Today’s Tell Me is from author Raven Oak. She talks about dealing with trauma, illness, emotions, and writing—how they all intermix—and one of the most important things a writer can do for themselves.
Seems simple, right? But for a neurodivergent, disabled author like me, not so much. The past three years have been a study in patience as I am immunocompromised aka high risk. Since 2020, I’ve carried this knot in my stomach that my career might be over.
Most authors sell more books when they’re visible, e.g. attending conventions/conferences, having in-person book signings, and teaching workshops. Without being “seen,” people forget you exist. They move on to other books and other authors. But being seen in person is something I can’t do, at least not until we have better vaccines and fewer variants. How does one continue in the face of something scary and new?
Many people aren’t honest or open enough about mental illness, let alone physical illness, but I am trying to be better about both. Getting COVID twice (from my doctors no less) kicked my ass. It physically changed me with its organ damage, not to mention the cognitive symptoms. Long COVID is not just long but brutal.
For years, I was lucky if I could work an hour without needing an hour nap in response. (Even today, I tend to take an afternoon nap, and my kitties help encourage that.) I used to type between 90-110 wpm (words per minute), but now, I’m lucky if I manage 50 wpm. My editors find simple grammatical mistakes now that I never used to make—and as a former English teacher, this galls me. I know, I mean, I knew better. Then there’s blanking on word choices and names. When did I get so forgetful?
Writing is harder. Editing is harder. Life is harder.
This past January, many of my colleagues and friends were posting articles about how much writing they’d accomplished in 2022. After the depressing look at my taxes, I said, “What the hell! Let’s see how little I wrote in the pandemic.” But I surprised myself. Looking at the number of short fiction I’d sold and written through the years helped me understand that progress isn’t the same for every writer, and I had made progress.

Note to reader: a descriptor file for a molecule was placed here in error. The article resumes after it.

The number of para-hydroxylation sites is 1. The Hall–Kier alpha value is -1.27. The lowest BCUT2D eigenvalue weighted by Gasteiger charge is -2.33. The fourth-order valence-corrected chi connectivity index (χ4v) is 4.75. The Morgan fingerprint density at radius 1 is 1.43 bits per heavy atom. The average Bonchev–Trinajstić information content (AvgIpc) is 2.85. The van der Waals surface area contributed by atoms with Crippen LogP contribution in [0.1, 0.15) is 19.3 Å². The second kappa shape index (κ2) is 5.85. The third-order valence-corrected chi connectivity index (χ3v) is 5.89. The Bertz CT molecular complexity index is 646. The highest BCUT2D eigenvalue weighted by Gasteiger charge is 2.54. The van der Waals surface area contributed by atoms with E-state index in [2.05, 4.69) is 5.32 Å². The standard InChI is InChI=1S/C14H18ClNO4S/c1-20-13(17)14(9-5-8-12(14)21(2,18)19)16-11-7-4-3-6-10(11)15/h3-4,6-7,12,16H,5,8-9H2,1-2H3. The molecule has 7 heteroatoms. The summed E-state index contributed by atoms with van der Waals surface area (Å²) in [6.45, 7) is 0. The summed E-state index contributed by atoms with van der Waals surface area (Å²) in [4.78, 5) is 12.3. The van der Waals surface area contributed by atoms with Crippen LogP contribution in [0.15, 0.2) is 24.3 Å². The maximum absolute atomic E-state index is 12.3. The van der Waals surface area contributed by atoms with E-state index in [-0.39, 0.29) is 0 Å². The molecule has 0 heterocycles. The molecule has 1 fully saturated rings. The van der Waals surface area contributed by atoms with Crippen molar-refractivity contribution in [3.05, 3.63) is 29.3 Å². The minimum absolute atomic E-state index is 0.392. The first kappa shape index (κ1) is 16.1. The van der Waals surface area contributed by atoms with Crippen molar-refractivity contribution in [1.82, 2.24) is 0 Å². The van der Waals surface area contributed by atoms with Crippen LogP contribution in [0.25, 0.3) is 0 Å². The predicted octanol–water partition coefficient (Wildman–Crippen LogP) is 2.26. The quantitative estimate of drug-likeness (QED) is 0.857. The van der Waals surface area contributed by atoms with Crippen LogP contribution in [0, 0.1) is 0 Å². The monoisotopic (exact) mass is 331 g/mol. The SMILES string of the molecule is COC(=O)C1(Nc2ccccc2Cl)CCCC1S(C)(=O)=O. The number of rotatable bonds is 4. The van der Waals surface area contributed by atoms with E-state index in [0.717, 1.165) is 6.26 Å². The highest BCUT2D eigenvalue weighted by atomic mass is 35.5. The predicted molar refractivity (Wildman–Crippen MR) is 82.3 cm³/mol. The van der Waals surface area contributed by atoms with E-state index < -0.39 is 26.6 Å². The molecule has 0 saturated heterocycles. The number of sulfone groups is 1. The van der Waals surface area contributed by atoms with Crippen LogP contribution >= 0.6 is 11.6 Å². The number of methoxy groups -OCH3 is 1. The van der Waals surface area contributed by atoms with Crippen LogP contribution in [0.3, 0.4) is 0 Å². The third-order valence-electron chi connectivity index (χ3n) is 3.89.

Piecing together the stories for not one but two collections helped me step back and find ways to accommodate this new me. To learn what I am still capable of accomplishing. While everything has changed, nothing that matters has changed at all.
I’m still an author, and I can still tell stories. How I present them to the world may look different. For example, my “book releases” will be virtual for a while, and the length of time it takes me to finish a novel may be longer, but I’m still a writer.
Now, I don’t mean to imply everything’s fine because it isn’t. There’s an anxiety and depression that comes with long COVID. A feeling that the world’s gladly leaving you behind. It’s the Great Wall of China, and I’m an ant at the base of it looking up in a wild panic. Being a realist, I’m not a fan of toxic positivity, but during three years of hell, I managed to write.
With these stories I’m sharing with the world, I’m giving myself permission to slow down when I need to do so, and in this acknowledgement, I forgive myself. Better than that, I realize that there is no need to forgive myself.
This is who I am now, and maybe that’s okay.
Multi-international award-winning speculative fiction author Raven Oak (she/they) is best known for Amaskan’s Blood (2016 Ozma Fantasy Award Winner, Epic Awards Finalist, & Reader’s Choice Award Winner), Amaskan’s War (2018 UK Wishing Award YA Finalist), and Class-M Exile. She also has many published short stories in anthologies and magazines. She’s even published on the moon! Raven spent most of her K-12 education doodling and writing 500 page monstrosities that are forever locked away in a filing cabinet.
Besides being a writer and artist, she’s a geeky, disabled ENBY who enjoys getting her game on with tabletop games, indulging in cartography and art, or staring at the ocean. She lives in the Seattle area with her partner, and their three kitties who enjoy lounging across the keyboard when writing deadlines approach. Her hair color changes as often as her bio does, and you can find her at www.ravenoak.net.
Dragons Springs releases 6/1 and Space Ships 7/1. Pre-Orders live now. Print & eBook
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